One of the greatest advantages to using a pair of monoblock power amplifiers is the additional channel separation.  Combining this with a complete lack of electrical interaction because of the battery power makes for an otherworldly stereo effect.  I found when listening to the Dynaudio monitors, the Penaudio Cenyas or the MAD 1920s, the surreal mini monitor effect, that of listening to gigantic headphones in your listening chair was further heightened.  Taking inventory of some ambient and techno tracks from Eno, Deadmau5 and Tosca proved trippy.  Tosca’s “Me and Yoko Ono” was pure pleasure, with instruments and environmental sound bits everywhere.

At the edge

The only place the Lilianas give up a little bit of ground is when being pushed beyond reasonable and prudent levels.  When the Lilianas are pushed to their power limits, the soundstage just flattens out somewhat, instead of the sound becoming grating or harsh.  Even operating at brain damage levels, the Lilianas do not generate much heat and are still only lukewarm to the touch.

However compared to other things in their power and price class, they come through brilliantly, and we probably shouldn’t be playing Van Halen that loud anyway.  230 watts into 4-ohms is still really not enough to drive the Magnepans to major volume, but the Lilianas prove an exquisite match for the MartinLogan Montis speakers we recently reviewed.  The speed and low-level detail that the battery power brings to the table is just what the doctor ordered.

Life off the grid

RWA claims 6 – 8 hours before these amplifiers need to be recharged, which is best done overnight.  The LFP batteries do not have a memory effect, and even after months of charge and recharge cycles, they still manage to play for very close to 8 hours without fail.  For everyone but me, who has their system on for 12-14 hours a day, this should be more than enough time for serious listening.  If you lose track of playback time, when the amplifiers run out of battery power, they just turn silently off, without any annoying clicks, pops or anomalies.  Click the front panel switch back to the charge position (or On/Charge to play via the external charger providing power from the grid).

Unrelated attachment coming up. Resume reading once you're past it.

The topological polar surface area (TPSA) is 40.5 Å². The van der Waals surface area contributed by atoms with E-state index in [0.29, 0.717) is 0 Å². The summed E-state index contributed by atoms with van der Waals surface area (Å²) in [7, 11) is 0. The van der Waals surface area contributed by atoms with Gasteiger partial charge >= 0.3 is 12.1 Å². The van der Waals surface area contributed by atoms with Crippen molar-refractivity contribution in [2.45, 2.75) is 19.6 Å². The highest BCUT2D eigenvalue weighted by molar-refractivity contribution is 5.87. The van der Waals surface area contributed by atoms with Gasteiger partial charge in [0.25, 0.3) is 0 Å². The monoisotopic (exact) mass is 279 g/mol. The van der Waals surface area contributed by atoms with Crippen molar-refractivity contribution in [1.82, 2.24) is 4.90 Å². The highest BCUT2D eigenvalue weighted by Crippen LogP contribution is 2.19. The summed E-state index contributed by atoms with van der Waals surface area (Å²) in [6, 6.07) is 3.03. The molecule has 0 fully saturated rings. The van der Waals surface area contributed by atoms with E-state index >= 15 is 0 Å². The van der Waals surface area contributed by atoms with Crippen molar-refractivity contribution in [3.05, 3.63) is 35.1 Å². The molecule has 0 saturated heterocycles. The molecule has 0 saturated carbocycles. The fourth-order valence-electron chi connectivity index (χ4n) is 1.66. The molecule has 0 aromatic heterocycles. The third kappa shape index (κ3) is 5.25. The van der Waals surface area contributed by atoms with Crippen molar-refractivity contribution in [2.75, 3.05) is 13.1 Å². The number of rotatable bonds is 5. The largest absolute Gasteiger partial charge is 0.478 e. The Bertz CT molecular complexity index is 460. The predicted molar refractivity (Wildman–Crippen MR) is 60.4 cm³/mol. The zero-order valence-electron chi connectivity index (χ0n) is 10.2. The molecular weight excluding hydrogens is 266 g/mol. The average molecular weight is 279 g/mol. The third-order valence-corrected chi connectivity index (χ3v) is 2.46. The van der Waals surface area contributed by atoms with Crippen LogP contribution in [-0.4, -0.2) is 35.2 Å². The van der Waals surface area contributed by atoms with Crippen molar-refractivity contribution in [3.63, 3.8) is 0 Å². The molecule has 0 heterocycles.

Thanks to the SMART battery management, you can leave the chargers connected permanently.  They automatically switch out of the circuit when playing in pure battery powered mode.  Considering the amount of money you will save not purchasing a pair of premium power cords, a power line conditioner or a fancy AC outlet, the $6,000 price for a pair of Lilianas is not so crazy after all.  Not being limited by power cord and outlet choices also gives you more flexibility when choosing the location for your RWA amplifiers.


The Lilianas are easy to integrate into your system.   They do feature single ended RCA inputs, but I had no problems using them with a fully balanced preamplifier like the ARC REF 5SE or the Burmester 011 through either the balanced outputs (via an adaptor) or the RCAs.

The RWA logo on the top surface of the amplifier is functional as well as decorative.  There is a glass window that rotates out of the way, allowing easy access to the 6922 driver tube inside, making it easy for those that like to roll tubes.  Needing only one per monoblock, you can try some fairly exotic tubes without breaking the bank.  I had a friend drop by with a pair of NOS Telefunken CCa tubes that are probably one of the most rare and expensive varieties, to great result.  The Lilianas got sweeter through the midrange, though at the expense of a bit of the LF weight – yet this is a fantastic way to fine tune the amplifiers to your speakers and your taste.

The stock tubes are great all-rounders, offering an excellent balance between low noise and linear frequency response.  However, those requiring a bit more “tube magic” can choose their favorite NOS tube to voice the amplifier as they see fit.  The glass window glows red until the tube has warmed up, which takes about 45 seconds.

A sound choice

The Red Wine Audio Liliana monoblocks will make an excellent addition to your system.  They feature neutral tonality, speed, dynamics and low level detail retrieval that few amplifiers in their price category can match.  Combining that with their compact size and minimal power requirements for charging the internal battery, these are a fantastic pair of amplifiers that will serve all but the most power hungry speakers.  Best of all, RWA offers a 30-day refund period should you find that they aren’t the perfect dance partners for whatever reason.  Highly recommended!

The Red Wine Audio Liliana Monoblock power amplifiers

MSRP:  $6,000/pair


Analog Source AMG V-12 turntable, Clearaudio Statement cartridge
Digital Source dCS Paganini stack, Sooloos Control 15, Aurender S10
Phonostage Simaudio MOON 810LP
Preamplifier ARC REF 5SE, Burmester 011, Robert Koda K-10
Speakers GamuT s9, Sonus faber Aida, Dynaudio Confidence C1, MartinLogan Montis, Quad 57, Penaudio Cenya
Cables Cardas Clear
Accessories Furutech DeMag, DeStat, GIK acoustic treatments